Happy: May 2005 Archives

Jean-Baptiste-Siméon Chardin The Canary oil on canvas 19.75" x 17"

I'd love them even if they didn't sing, but they do, and now we're learning how much they want to, and why they want to.

Because of the beautiful garden which is enclosed by our two relatively-low-rise Manhattan apartment buildings lying along the great eastern flyway, we can easily imagine that we live inside an aviary. I recognize the sounds of sparrows, blue jays and mourning doves, and I'm proud and delighted to know the distinct call of the male cardinal who shares the courtyard with a mate who is almost as red as he is, and sometimes he comes to visit our own small garden annex one story up, but I have no idea who is producing the other delightful sounds which come from our wonderful arboretum/sanctuary.

The other afternoon, just after a guest had remarked upon the quiet of our apartment (at least the north side), I found myself resting on a bed near an open window trying to determine what I could detect of the machine sounds of the great city which surrounds our walls.    . . . nothing. Instead I found myself enchanted by what seemed to be an avian composition more exotic than usual, composed mostly of percussive clicks acccompanied by a gentle whistle (think Martin Denny's "exotica"). When it's the real thing, and you don't need mosquito netting, it's sheer ecstasy.

This morning while reading the papers I came across one of those odd news/feature reports which manage to overshadow everything else I may have read that day, the sort of find which makes reading hard copy news still worth its demands in time and forearm disturbance.

New York Newsday's staff writer Jamie Taylan (undoubtedly another bird lover, but then who isn't?) reports that birds raised in isolation can learn a complex tune not part of their heritage but will switch to their mating song once spring arrives, even if they've never heard it before.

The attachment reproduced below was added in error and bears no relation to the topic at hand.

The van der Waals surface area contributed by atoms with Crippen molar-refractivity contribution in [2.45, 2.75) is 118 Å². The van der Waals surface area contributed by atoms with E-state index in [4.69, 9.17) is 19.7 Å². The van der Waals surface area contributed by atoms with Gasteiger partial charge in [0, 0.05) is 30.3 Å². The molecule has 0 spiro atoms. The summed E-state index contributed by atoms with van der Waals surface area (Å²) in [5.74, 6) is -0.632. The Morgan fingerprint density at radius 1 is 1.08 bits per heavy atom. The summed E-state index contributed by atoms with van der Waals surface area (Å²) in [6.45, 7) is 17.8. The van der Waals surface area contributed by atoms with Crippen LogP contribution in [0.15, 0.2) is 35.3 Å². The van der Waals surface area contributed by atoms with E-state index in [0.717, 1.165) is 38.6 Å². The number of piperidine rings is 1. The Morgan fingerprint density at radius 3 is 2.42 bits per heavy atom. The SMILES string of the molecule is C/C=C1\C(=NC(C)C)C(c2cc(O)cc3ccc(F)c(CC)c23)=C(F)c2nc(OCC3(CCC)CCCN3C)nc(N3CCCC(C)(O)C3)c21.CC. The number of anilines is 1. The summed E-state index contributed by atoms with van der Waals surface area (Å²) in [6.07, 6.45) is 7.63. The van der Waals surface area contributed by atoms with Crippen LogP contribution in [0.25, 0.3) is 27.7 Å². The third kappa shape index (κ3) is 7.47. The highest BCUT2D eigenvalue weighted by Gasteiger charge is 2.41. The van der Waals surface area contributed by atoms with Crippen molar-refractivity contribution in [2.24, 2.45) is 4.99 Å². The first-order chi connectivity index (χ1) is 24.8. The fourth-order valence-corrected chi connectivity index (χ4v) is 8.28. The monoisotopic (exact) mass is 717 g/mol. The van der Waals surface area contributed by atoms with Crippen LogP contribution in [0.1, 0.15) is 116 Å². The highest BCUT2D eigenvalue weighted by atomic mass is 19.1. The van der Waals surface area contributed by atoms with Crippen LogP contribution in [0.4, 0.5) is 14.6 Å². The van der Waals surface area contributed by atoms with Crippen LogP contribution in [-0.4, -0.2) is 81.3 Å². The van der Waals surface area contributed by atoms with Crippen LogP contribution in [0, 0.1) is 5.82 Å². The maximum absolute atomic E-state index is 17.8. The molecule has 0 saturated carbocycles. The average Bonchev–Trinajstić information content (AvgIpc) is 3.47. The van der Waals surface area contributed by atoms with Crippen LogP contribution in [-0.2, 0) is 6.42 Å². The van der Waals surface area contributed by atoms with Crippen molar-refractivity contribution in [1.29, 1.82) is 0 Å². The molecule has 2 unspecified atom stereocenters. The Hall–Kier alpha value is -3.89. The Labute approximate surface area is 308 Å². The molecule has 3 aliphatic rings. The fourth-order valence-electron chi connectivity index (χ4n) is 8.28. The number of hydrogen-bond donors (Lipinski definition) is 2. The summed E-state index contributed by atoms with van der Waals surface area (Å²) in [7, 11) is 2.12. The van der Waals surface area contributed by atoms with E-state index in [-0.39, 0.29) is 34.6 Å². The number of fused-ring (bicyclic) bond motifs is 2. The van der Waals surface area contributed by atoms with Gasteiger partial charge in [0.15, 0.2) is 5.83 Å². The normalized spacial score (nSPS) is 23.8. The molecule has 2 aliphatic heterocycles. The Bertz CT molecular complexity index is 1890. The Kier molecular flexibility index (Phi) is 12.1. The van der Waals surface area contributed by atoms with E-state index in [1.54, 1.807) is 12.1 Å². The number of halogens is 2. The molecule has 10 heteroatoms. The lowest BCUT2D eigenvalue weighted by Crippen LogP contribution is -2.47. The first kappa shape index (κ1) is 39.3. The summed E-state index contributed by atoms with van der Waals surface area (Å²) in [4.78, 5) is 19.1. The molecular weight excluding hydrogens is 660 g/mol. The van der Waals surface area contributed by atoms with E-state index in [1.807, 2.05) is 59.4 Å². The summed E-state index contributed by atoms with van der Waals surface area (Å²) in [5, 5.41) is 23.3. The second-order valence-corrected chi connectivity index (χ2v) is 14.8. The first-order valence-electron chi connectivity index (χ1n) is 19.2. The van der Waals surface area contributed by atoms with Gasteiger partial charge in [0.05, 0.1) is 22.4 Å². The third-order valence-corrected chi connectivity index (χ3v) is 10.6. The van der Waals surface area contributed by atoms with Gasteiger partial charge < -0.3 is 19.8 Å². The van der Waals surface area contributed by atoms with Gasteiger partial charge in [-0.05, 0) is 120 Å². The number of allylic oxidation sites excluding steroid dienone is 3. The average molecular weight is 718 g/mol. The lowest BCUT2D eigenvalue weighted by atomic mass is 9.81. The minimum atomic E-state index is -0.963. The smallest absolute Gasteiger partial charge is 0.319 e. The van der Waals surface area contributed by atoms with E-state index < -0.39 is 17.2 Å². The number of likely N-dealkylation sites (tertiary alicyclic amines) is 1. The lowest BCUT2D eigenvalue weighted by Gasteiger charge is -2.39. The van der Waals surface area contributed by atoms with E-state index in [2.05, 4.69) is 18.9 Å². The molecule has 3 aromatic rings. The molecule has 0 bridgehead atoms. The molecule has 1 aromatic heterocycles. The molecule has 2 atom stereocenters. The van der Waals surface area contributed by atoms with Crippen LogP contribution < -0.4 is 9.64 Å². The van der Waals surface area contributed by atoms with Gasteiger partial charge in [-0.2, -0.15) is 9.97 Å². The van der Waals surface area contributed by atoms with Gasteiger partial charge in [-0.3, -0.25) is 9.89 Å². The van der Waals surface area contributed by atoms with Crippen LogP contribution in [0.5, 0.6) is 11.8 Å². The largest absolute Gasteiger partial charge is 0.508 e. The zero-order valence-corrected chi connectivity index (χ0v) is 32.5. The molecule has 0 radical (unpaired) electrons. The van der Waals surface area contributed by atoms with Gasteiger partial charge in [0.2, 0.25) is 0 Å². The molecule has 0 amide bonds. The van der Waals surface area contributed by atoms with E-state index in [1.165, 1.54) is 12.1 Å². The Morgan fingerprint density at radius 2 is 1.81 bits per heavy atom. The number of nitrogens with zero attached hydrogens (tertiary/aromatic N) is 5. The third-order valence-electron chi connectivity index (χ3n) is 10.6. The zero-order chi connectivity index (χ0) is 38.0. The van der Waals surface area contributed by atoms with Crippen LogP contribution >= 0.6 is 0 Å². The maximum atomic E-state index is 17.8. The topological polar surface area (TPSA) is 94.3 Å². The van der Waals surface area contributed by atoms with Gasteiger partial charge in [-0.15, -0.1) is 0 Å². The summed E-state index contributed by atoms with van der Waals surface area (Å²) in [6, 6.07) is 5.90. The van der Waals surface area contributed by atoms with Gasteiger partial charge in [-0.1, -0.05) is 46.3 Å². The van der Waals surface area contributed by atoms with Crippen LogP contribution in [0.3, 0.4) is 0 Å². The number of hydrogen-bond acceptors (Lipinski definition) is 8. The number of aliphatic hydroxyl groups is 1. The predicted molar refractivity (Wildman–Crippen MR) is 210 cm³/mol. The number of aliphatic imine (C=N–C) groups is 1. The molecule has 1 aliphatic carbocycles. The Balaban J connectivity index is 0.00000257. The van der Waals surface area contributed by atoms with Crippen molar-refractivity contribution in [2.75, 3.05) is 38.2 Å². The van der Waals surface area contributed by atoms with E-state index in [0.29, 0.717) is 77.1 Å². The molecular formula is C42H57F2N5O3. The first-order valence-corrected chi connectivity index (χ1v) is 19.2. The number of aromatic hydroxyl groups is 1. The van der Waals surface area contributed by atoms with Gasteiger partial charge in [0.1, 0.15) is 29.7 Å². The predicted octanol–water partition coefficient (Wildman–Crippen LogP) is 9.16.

Scientists at Rockefeller University in Manhattan found that young male canaries raised in the lab had no trouble learning a computer-generated song that had no resemblance to the song their father would normally teach them.

But one morning, the scientists arrived at the lab to discover that the birds, on the brink of adulthood, were chirping the song they were destined to sing - even though they had never heard it before. The research appears today in the journal Science.

. . .

Somehow, [former post-doctoral student at Rockefeller Timothy J.] Gardner said, they do their own editing, splicing and rearranging of the computer-generated song so that they are singing the song, speaking the language understood by songbirds.

. . .

Gardner and his colleagues, including Rockefeller neuroscientist Fernando Nottebohm, say that the mature birds in the experiment sing their species-specific song, yet every once in a while the old riff from their youth can be heard.

. . .

Nottebohm said that the ability of the songbirds to sing two distinct types of song "is reminiscent of people speaking two languages and being able to use both. Not a small feat for birds."

But, sitting next to a tiny animated parakeet by a window at the edge of a garden filled with his chattering distant relatives, at least the news about two languages doesn't surprise me at all.

[image from Web Gallery of Art]

no armor and no hairshirt

The Washington Post reported three weeks ago (in an article syndicated in excerpts today in New York Newsday) that DaimlerChrysler has finally decided to let us dumb Yankees have a chance to buy the company's brilliant design concept for the twenty-first century, the Smart two-seater, called the fourtwo.